Of Rainbows and Rabbit Holes

July 3, 2006  Monday

It seems that the Yellowbrick Road is not as straight a path as it let on.  The Wonderful Wizard of Oz as sat in my bunk’s small metal box, waiting to be read for almost two months, but I resisted, going for supposedly meatier fare.  After all it’s a children story, a fairy tale, right?  Until it is read.

At least for me, it took holding the actual book written by Baum in my hands to suddenly realize, soon after the cyclone had departed off stage, to realize it is, at least on the surface, the American reflection of Alice’s Adventures in Wonderland.  Dorothy’s literary cousin was written only several years before Baum’s own publication in 1900.  I suddenly wanted to write a brief comparative piece on the two rich works, wondering at all the suddenly new symbolism.

Nothing says hard research like a Google search, and a quick lookup of the two books offered little, other than connections to The Matrix.  Have some people have nothing better to do with their lives?  But let us move on.

First the similarities.  Both are tales of a young girl (though, perhaps purposefully and cannot be overlooked, on the verge of entering her own Red Tent).  Carroll was inspired by three girls he was close to, one named Alice, but I do not know if L. Frank Baum had a young daughter or other similar muse to serve as the template of Dorothy, or if Alice herself was enough.  While Alice does have a cat named Dinah, it is not her pet that causes her to ultimately enter her new world, unlike Dorothy Toto who cause’s the girl to be tardy to the cellar.  Both journeys are disorienting and each character has little control at this time but to go all for the ride, or fall, as it occurs.

Also immediately, in both Wonderland and Oz, each girl is required to become oriented into her new reality quickly.  Yet it is Alice who is more questioning, for the good it does her, and while Dorothy asks questions of the Munchkins and the Witch of the East, she goes along more willingly.  For while Oz is strange, comparatively to the overtly grey imagery of Kansas, Baum takes pain in stressing, the characters are much more straightforward in both their approach and manner.  Much more American, one could say, than the complex riddling figures Alice confronts, which seems like perfect word to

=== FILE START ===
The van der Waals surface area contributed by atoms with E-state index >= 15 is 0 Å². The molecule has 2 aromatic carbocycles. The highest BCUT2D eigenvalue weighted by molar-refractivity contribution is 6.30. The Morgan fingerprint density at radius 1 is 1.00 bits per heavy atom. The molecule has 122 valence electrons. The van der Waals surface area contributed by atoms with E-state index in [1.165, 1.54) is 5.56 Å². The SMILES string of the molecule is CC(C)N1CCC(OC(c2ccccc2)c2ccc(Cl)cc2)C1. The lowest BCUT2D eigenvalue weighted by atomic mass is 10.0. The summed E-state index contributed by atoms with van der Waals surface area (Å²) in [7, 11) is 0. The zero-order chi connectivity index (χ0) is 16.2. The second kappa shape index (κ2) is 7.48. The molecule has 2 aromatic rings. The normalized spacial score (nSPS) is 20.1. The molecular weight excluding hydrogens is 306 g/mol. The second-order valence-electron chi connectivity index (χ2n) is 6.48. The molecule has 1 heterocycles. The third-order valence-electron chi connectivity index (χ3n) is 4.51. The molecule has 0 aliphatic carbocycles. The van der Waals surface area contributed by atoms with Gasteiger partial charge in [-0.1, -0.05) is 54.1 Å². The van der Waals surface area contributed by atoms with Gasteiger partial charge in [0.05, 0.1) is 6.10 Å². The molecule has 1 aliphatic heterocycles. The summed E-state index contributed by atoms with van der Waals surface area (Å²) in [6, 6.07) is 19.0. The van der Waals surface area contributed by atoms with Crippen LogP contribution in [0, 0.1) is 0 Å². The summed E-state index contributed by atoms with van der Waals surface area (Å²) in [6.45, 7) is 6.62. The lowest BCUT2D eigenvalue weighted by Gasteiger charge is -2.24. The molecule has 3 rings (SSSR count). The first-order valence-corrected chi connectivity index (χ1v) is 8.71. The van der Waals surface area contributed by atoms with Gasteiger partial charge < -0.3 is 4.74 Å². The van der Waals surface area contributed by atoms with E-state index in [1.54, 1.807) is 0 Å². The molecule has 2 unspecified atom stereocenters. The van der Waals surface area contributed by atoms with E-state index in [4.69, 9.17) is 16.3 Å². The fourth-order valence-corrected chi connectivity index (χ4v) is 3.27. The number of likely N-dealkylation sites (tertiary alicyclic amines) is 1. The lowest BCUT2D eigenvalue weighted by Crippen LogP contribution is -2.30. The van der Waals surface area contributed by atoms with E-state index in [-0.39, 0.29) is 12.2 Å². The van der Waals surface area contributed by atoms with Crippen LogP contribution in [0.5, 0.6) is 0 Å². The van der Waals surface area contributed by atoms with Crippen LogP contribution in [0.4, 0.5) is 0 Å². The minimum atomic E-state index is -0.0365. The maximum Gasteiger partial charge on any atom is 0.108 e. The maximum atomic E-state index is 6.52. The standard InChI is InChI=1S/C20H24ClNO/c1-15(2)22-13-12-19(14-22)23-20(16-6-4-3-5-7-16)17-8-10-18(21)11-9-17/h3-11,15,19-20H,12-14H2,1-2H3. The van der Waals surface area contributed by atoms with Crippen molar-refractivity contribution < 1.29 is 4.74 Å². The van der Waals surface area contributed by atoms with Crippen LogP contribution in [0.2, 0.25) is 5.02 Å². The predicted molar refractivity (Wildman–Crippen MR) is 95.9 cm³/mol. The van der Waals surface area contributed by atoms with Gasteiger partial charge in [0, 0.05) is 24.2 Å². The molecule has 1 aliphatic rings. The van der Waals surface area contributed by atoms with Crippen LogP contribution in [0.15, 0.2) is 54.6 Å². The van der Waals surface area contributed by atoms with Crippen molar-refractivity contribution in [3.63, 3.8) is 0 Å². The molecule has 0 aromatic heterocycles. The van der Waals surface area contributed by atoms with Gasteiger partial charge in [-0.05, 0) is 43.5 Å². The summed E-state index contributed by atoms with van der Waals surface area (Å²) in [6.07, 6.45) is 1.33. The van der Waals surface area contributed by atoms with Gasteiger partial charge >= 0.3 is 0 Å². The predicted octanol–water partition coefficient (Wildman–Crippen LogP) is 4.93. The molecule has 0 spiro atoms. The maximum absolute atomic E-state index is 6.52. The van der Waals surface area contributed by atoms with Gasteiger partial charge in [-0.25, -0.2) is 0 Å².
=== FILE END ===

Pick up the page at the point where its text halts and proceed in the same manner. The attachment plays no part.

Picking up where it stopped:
use, given the often combative nature of each Wonderland conversation.  To assist them each are given supernatural items, for Alice her magical food and drink, for Dorothy her silver shoes of vague “charm.”

What struck me most profound, and perhaps the key to the difference between the American and British version of this essentially same tale, was the involvement of the characters outside of Alice and Dorothy, the focal point of this argument being derived from two points.  First, while Alice meets a number of Wonderland residents, they are all confined within their own scene, and none venture further with her along her journey, save the old White Knight, and then only for a brief time.  Whether it is the Cheshire cat, the Carpenter and Walrus, the Mad Tea Party, or Tweedledee and Tweedledum, they are all confined to their own small part of the world, and operate independently from the reason and logic of the remainder of the world.  This might be necessary, as they are all conflicting views.  Rather Carroll waits until the climax of Alice to bring the strings together in Alice’s trial by the Queen of Hearts.  The characters in their own way remain distant, and quite British in this regard, not companions of Alice by merely points along her path.  The story then is of Alice almost singularly, and the rest of the cast relegated to odd, fascinating stop offs.